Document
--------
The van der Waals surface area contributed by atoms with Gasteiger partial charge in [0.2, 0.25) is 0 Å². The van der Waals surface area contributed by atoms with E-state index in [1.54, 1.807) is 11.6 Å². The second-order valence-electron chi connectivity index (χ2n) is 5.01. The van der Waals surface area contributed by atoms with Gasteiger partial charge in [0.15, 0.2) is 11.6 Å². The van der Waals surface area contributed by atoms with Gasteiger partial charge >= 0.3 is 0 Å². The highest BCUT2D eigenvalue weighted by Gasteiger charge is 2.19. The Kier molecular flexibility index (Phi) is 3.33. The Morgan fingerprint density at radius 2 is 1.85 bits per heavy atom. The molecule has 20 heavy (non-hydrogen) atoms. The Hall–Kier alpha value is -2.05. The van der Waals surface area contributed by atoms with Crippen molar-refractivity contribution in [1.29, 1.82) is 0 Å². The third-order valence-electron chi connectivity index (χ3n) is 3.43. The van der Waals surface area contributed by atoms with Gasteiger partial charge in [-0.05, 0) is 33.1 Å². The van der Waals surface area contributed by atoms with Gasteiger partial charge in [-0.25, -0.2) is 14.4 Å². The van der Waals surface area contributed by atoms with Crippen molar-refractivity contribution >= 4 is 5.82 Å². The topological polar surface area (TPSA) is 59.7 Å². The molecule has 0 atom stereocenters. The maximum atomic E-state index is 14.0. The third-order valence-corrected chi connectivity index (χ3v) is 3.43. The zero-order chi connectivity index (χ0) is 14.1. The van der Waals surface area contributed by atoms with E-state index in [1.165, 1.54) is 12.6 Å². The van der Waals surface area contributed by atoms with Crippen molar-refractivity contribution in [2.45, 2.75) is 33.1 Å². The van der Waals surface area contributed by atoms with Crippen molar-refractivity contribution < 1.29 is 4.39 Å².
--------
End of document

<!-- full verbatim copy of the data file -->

The van der Waals surface area contributed by atoms with Gasteiger partial charge in [0.2, 0.25) is 0 Å². The van der Waals surface area contributed by atoms with E-state index in [1.54, 1.807) is 11.6 Å². The second-order valence-electron chi connectivity index (χ2n) is 5.01. The van der Waals surface area contributed by atoms with Gasteiger partial charge in [0.15, 0.2) is 11.6 Å². The van der Waals surface area contributed by atoms with Gasteiger partial charge >= 0.3 is 0 Å². The highest BCUT2D eigenvalue weighted by Gasteiger charge is 2.19. The Kier molecular flexibility index (Phi) is 3.33. The Morgan fingerprint density at radius 2 is 1.85 bits per heavy atom. The molecule has 20 heavy (non-hydrogen) atoms. The Hall–Kier alpha value is -2.05. The van der Waals surface area contributed by atoms with Crippen molar-refractivity contribution in [1.29, 1.82) is 0 Å². The third-order valence-electron chi connectivity index (χ3n) is 3.43. The van der Waals surface area contributed by atoms with Gasteiger partial charge in [-0.05, 0) is 33.1 Å². The van der Waals surface area contributed by atoms with Gasteiger partial charge in [-0.25, -0.2) is 14.4 Å². The van der Waals surface area contributed by atoms with Crippen molar-refractivity contribution >= 4 is 5.82 Å². The topological polar surface area (TPSA) is 59.7 Å². The molecule has 0 atom stereocenters. The maximum atomic E-state index is 14.0. The third-order valence-corrected chi connectivity index (χ3v) is 3.43. The zero-order chi connectivity index (χ0) is 14.1. The van der Waals surface area contributed by atoms with E-state index in [1.165, 1.54) is 12.6 Å². The van der Waals surface area contributed by atoms with Crippen molar-refractivity contribution in [2.45, 2.75) is 33.1 Å². The van der Waals surface area contributed by atoms with Crippen molar-refractivity contribution < 1.29 is 4.39 Å².